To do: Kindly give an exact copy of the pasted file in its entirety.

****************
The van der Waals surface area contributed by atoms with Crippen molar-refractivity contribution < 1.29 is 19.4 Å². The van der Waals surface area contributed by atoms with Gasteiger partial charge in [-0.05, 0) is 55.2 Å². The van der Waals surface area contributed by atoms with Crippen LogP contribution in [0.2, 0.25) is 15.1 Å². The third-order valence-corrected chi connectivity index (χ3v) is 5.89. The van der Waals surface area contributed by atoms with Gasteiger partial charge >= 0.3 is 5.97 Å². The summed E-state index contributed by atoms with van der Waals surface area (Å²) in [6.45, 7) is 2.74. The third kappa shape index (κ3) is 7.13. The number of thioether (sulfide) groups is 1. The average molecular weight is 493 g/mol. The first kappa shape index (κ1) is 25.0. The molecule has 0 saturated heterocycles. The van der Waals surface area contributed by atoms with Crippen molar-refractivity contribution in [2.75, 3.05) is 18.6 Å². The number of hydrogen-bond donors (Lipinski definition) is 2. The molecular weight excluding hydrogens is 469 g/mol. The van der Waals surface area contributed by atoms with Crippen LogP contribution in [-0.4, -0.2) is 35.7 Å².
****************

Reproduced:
The van der Waals surface area contributed by atoms with Crippen molar-refractivity contribution < 1.29 is 19.4 Å². The van der Waals surface area contributed by atoms with Gasteiger partial charge in [-0.05, 0) is 55.2 Å². The van der Waals surface area contributed by atoms with Crippen LogP contribution in [0.2, 0.25) is 15.1 Å². The third-order valence-corrected chi connectivity index (χ3v) is 5.89. The van der Waals surface area contributed by atoms with Gasteiger partial charge >= 0.3 is 5.97 Å². The summed E-state index contributed by atoms with van der Waals surface area (Å²) in [6.45, 7) is 2.74. The third kappa shape index (κ3) is 7.13. The number of thioether (sulfide) groups is 1. The average molecular weight is 493 g/mol. The first kappa shape index (κ1) is 25.0. The molecule has 0 saturated heterocycles. The van der Waals surface area contributed by atoms with Crippen molar-refractivity contribution in [2.75, 3.05) is 18.6 Å². The number of hydrogen-bond donors (Lipinski definition) is 2. The molecular weight excluding hydrogens is 469 g/mol. The van der Waals surface area contributed by atoms with Crippen LogP contribution in [-0.4, -0.2) is 35.7 Å².